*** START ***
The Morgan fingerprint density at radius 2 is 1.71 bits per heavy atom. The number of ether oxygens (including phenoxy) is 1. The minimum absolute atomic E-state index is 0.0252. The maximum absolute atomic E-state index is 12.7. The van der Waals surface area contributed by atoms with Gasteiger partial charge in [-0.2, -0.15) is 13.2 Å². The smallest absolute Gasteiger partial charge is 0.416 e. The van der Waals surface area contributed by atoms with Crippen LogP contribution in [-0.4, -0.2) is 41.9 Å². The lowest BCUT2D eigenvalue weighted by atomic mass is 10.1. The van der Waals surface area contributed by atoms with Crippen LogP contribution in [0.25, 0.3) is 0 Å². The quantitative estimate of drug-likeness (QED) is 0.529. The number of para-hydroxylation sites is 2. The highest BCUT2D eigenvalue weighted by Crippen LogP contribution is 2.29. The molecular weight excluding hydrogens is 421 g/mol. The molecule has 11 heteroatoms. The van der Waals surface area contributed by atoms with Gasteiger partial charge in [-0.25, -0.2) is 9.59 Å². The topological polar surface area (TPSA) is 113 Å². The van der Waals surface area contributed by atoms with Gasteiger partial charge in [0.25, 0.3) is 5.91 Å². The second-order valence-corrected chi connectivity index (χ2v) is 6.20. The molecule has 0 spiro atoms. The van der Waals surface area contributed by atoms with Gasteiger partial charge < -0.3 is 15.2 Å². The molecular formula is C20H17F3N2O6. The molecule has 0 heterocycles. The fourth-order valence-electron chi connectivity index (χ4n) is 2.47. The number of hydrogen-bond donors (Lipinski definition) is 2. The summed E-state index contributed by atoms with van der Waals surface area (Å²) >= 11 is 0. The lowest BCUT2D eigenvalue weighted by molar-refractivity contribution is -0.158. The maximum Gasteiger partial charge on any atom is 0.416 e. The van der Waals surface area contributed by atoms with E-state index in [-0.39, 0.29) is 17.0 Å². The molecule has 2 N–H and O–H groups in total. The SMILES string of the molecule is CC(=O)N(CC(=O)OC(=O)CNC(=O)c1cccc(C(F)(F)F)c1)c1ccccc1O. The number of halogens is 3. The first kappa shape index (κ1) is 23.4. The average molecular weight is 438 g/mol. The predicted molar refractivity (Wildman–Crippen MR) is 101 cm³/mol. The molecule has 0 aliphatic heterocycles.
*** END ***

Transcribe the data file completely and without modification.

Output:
The Morgan fingerprint density at radius 2 is 1.71 bits per heavy atom. The number of ether oxygens (including phenoxy) is 1. The minimum absolute atomic E-state index is 0.0252. The maximum absolute atomic E-state index is 12.7. The van der Waals surface area contributed by atoms with Gasteiger partial charge in [-0.2, -0.15) is 13.2 Å². The smallest absolute Gasteiger partial charge is 0.416 e. The van der Waals surface area contributed by atoms with Crippen LogP contribution in [-0.4, -0.2) is 41.9 Å². The lowest BCUT2D eigenvalue weighted by atomic mass is 10.1. The van der Waals surface area contributed by atoms with Crippen LogP contribution in [0.25, 0.3) is 0 Å². The quantitative estimate of drug-likeness (QED) is 0.529. The number of para-hydroxylation sites is 2. The highest BCUT2D eigenvalue weighted by Crippen LogP contribution is 2.29. The molecular weight excluding hydrogens is 421 g/mol. The molecule has 11 heteroatoms. The van der Waals surface area contributed by atoms with Gasteiger partial charge in [-0.25, -0.2) is 9.59 Å². The topological polar surface area (TPSA) is 113 Å². The van der Waals surface area contributed by atoms with Gasteiger partial charge in [0.25, 0.3) is 5.91 Å². The second-order valence-corrected chi connectivity index (χ2v) is 6.20. The molecule has 0 spiro atoms. The van der Waals surface area contributed by atoms with Gasteiger partial charge < -0.3 is 15.2 Å². The molecular formula is C20H17F3N2O6. The molecule has 0 heterocycles. The fourth-order valence-electron chi connectivity index (χ4n) is 2.47. The number of hydrogen-bond donors (Lipinski definition) is 2. The summed E-state index contributed by atoms with van der Waals surface area (Å²) >= 11 is 0. The lowest BCUT2D eigenvalue weighted by molar-refractivity contribution is -0.158. The maximum Gasteiger partial charge on any atom is 0.416 e. The van der Waals surface area contributed by atoms with E-state index in [-0.39, 0.29) is 17.0 Å². The molecule has 2 N–H and O–H groups in total. The SMILES string of the molecule is CC(=O)N(CC(=O)OC(=O)CNC(=O)c1cccc(C(F)(F)F)c1)c1ccccc1O. The number of halogens is 3. The first kappa shape index (κ1) is 23.4. The average molecular weight is 438 g/mol. The predicted molar refractivity (Wildman–Crippen MR) is 101 cm³/mol. The molecule has 0 aliphatic heterocycles.